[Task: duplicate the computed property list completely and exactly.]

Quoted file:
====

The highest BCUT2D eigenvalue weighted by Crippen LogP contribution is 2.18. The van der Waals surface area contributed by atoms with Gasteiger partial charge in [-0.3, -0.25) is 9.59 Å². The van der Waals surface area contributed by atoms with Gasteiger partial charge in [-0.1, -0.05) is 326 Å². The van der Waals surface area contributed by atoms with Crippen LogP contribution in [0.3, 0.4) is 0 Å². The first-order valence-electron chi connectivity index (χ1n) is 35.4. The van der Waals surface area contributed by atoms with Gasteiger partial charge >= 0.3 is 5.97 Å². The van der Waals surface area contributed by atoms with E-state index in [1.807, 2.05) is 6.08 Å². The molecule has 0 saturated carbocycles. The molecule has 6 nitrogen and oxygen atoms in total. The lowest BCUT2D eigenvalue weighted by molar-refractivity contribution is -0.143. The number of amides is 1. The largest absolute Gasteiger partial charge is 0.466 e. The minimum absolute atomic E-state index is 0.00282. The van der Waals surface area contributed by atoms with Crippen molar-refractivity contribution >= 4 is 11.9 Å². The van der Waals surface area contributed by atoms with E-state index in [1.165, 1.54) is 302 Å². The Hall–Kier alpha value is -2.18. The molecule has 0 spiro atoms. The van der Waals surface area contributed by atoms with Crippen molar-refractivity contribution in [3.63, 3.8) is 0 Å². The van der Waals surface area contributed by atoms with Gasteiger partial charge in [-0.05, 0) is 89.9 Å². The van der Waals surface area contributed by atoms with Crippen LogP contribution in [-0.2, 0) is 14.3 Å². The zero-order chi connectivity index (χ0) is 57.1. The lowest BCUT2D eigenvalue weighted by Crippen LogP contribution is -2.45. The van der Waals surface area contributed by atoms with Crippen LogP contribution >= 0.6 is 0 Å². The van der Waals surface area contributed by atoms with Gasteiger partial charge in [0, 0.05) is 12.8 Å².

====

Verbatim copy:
The highest BCUT2D eigenvalue weighted by Crippen LogP contribution is 2.18. The van der Waals surface area contributed by atoms with Gasteiger partial charge in [-0.3, -0.25) is 9.59 Å². The van der Waals surface area contributed by atoms with Gasteiger partial charge in [-0.1, -0.05) is 326 Å². The van der Waals surface area contributed by atoms with Crippen LogP contribution in [0.3, 0.4) is 0 Å². The first-order valence-electron chi connectivity index (χ1n) is 35.4. The van der Waals surface area contributed by atoms with Gasteiger partial charge >= 0.3 is 5.97 Å². The van der Waals surface area contributed by atoms with E-state index in [1.807, 2.05) is 6.08 Å². The molecule has 0 saturated carbocycles. The molecule has 6 nitrogen and oxygen atoms in total. The lowest BCUT2D eigenvalue weighted by molar-refractivity contribution is -0.143. The number of amides is 1. The largest absolute Gasteiger partial charge is 0.466 e. The minimum absolute atomic E-state index is 0.00282. The van der Waals surface area contributed by atoms with Crippen molar-refractivity contribution >= 4 is 11.9 Å². The van der Waals surface area contributed by atoms with E-state index in [1.165, 1.54) is 302 Å². The Hall–Kier alpha value is -2.18. The molecule has 0 spiro atoms. The van der Waals surface area contributed by atoms with Crippen molar-refractivity contribution in [3.63, 3.8) is 0 Å². The van der Waals surface area contributed by atoms with Gasteiger partial charge in [-0.05, 0) is 89.9 Å². The van der Waals surface area contributed by atoms with Crippen LogP contribution in [-0.2, 0) is 14.3 Å². The zero-order chi connectivity index (χ0) is 57.1. The lowest BCUT2D eigenvalue weighted by Crippen LogP contribution is -2.45. The van der Waals surface area contributed by atoms with Crippen LogP contribution >= 0.6 is 0 Å². The van der Waals surface area contributed by atoms with Gasteiger partial charge in [0, 0.05) is 12.8 Å².